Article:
DeBacco, dubbed “mad scientist Matt” by his local community, is currently tinkering with a brew of hormones and amino acids to prolong the initial period of cell growth. Already his method has produced gourds estimated to weigh over 2,000 pounds, and he thinks there may still be room for some tinkering.
“I think that is the last thing that we try before we actually sequence them and change the G’s, the A’s, the T’s and the C’s,” says DeBacco, referring to the chemical base pairs that make up DNA.
In the end, the limit may come down to physics. Giant pumpkins already sag under their own weight, developing heart-wrenching cracks if they grow too quickly or unevenly. But the sagging may actually be one of the keys to continued growth, according to researched published in the International Journal of Non-Linear Mechanics.
Lead author David Hu and his team used vices to test how much force some ill-fated pumpkins could withstand. They discovered that round pumpkins could put up with a lot. Based on these tests, they estimated that a perfectly uniform pumpkin could grow up to a whopping 20,000 pounds. As the pumpkins flatten, things get more complicated, but flattening does seem to help the gourds hold up their massive bulk without cracking.
So although we might not ever have pumpkins big enough to serve as chariots, we already have some large enough for boat rides, and maybe they’ll keep expanding horizontally. The extreme gardeners will just have to go on growing their massive gourds to find out.
Two people help guide a monster squash onto a scale during the 2013 European championship in Ludwigsburg, Germany, (© Daniel Bockwoldt/dpa/Corbis) Spectators gather around the giant pumpkins on display at one of the largest indoor agricultural shows in the world in Toronto, Canada. (© Zou Zheng/Xinhua Press/Corbis) Pumpkin grower Oliver Langheim poses with his portly pumpkin. A tiny Baby-Boo pumpkin sits on top, looking even tinier compared to the Atlantic Giant. (© Patrick Pleul/dpa/Corbis) If you are currently asking what one does with such a giant pumpkin, here’s one option: hollow it out into a boat. This image is from the 2014 pumpkin regatta in Ludwigsburg, Germany. (© SEBASTIAN KAHNERT/epa/Corbis) The pumpkins require a special rigging of straps to ensure their safety during movement from the fields to the scale, as pictured here at this year’s pumpkin growing championship in Boerssum, Germany. (© Peter Steffen/dpa/Corbis) Swiss gardener Beni Meier, poses next to his prized gourd. This pumpkin currently holds the world record at 2323.7 pounds. (© Thomas Kienzle/dpa/Corbis) Through the years of selective breeding, many of the Atlantic Giants have lost their brilliant orange glow. But it still hangs on in some strains, like the one pictured here with hobby gardener Silvia Manteuffel. (© PATRICK PLEUL/epa/Corbis)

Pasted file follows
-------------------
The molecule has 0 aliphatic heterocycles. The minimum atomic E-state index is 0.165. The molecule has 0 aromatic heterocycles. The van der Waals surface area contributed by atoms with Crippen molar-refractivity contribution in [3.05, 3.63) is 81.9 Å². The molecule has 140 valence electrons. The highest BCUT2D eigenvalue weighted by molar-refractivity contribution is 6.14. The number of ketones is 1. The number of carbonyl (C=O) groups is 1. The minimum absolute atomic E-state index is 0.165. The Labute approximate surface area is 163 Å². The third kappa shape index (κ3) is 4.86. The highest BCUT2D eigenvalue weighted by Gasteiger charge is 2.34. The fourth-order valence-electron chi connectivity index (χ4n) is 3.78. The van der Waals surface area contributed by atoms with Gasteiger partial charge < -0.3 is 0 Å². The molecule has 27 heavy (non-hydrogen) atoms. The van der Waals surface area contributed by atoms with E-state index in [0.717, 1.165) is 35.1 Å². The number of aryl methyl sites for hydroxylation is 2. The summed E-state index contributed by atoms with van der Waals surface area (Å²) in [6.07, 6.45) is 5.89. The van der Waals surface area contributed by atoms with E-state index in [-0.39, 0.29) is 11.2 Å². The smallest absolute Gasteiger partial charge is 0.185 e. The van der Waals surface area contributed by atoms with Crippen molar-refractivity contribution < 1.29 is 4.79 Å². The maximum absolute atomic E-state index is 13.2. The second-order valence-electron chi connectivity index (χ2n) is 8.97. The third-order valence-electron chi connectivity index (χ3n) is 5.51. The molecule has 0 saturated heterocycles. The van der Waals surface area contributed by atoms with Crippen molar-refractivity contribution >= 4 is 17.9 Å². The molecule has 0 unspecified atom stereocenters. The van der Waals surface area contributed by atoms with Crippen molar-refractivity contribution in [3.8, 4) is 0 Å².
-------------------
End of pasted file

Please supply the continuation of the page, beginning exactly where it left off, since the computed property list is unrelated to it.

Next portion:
I know you can’t believe everything you hear online, but I’ve found a couple of people that say it can be done if you follow the procedure just right. I can’t claim to have tried this, but their claim was success. Personally I like to try things for myself before declaring a myth.
“Yes but it’s a little more complicated than just feeding the pumpkin plant milk What you need to do is have a healthy pumpkin vine and trim away everything except for one fruit and the vine it’s attached to. Let the pumpkin recover for a few days. The take a glass jar with a lid and some cotton candle wicking. Punch a hole in the lid and pull some of the wick through the top of the jar. In the jar mix up some powdered milk at half strength. Fill the jar, screw the lid on. Now the tricky part. Make a slice in the pumpkin vine right where it comes out of the ground. Make the slice about an inch long and about 2/3 the way through the stem. Take the end of the wick in the jar and carefully put it in the slice you made in the stem. Be careful not to pull apart or damage the stem. After you have the wick inside the stem tape the opening in the stalk closed. Then tip the jar upside down and let the milk solution run into the stem. Keep watering the plant as usual and never let the milk run dry. Your pumpkin will grow 3 or 4 times the normal size. It will be lighter in color than a pumpkin grown the regular way.”